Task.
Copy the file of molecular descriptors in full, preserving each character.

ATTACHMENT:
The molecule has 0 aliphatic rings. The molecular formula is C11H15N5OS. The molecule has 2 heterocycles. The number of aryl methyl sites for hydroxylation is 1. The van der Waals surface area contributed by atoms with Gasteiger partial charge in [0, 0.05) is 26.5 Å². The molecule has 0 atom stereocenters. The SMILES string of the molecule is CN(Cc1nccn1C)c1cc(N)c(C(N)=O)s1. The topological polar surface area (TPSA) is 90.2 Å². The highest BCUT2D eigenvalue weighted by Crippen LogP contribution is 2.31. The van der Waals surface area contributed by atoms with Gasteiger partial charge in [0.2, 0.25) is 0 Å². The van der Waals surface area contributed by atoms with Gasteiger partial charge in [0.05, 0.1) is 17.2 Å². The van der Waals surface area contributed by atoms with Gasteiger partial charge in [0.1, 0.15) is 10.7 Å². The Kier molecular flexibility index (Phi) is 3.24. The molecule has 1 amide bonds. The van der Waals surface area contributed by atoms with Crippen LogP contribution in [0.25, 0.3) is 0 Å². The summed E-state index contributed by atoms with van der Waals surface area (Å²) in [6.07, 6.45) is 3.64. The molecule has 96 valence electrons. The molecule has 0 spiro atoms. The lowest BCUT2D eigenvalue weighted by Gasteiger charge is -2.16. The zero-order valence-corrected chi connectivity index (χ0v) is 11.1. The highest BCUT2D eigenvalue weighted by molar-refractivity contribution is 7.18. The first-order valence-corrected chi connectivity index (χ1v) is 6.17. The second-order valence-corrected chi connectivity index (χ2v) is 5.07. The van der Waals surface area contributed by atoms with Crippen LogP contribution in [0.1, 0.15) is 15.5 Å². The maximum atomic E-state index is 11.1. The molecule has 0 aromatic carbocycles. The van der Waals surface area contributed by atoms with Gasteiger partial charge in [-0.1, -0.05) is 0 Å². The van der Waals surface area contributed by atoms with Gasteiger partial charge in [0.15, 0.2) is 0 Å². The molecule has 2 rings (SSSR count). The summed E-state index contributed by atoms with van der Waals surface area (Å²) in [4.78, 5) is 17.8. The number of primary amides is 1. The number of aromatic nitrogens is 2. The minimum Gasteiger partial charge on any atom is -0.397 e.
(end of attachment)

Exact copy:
The molecule has 0 aliphatic rings. The molecular formula is C11H15N5OS. The molecule has 2 heterocycles. The number of aryl methyl sites for hydroxylation is 1. The van der Waals surface area contributed by atoms with Gasteiger partial charge in [0, 0.05) is 26.5 Å². The molecule has 0 atom stereocenters. The SMILES string of the molecule is CN(Cc1nccn1C)c1cc(N)c(C(N)=O)s1. The topological polar surface area (TPSA) is 90.2 Å². The highest BCUT2D eigenvalue weighted by Crippen LogP contribution is 2.31. The van der Waals surface area contributed by atoms with Gasteiger partial charge in [0.2, 0.25) is 0 Å². The van der Waals surface area contributed by atoms with Gasteiger partial charge in [0.05, 0.1) is 17.2 Å². The van der Waals surface area contributed by atoms with Gasteiger partial charge in [0.1, 0.15) is 10.7 Å². The Kier molecular flexibility index (Phi) is 3.24. The molecule has 1 amide bonds. The van der Waals surface area contributed by atoms with Crippen LogP contribution in [0.25, 0.3) is 0 Å². The summed E-state index contributed by atoms with van der Waals surface area (Å²) in [6.07, 6.45) is 3.64. The molecule has 96 valence electrons. The molecule has 0 spiro atoms. The lowest BCUT2D eigenvalue weighted by Gasteiger charge is -2.16. The zero-order valence-corrected chi connectivity index (χ0v) is 11.1. The highest BCUT2D eigenvalue weighted by molar-refractivity contribution is 7.18. The first-order valence-corrected chi connectivity index (χ1v) is 6.17. The second-order valence-corrected chi connectivity index (χ2v) is 5.07. The van der Waals surface area contributed by atoms with Crippen LogP contribution in [0.1, 0.15) is 15.5 Å². The maximum atomic E-state index is 11.1. The molecule has 0 aromatic carbocycles. The van der Waals surface area contributed by atoms with Gasteiger partial charge in [-0.1, -0.05) is 0 Å². The van der Waals surface area contributed by atoms with Gasteiger partial charge in [0.15, 0.2) is 0 Å². The molecule has 2 rings (SSSR count). The summed E-state index contributed by atoms with van der Waals surface area (Å²) in [4.78, 5) is 17.8. The number of primary amides is 1. The number of aromatic nitrogens is 2. The minimum Gasteiger partial charge on any atom is -0.397 e.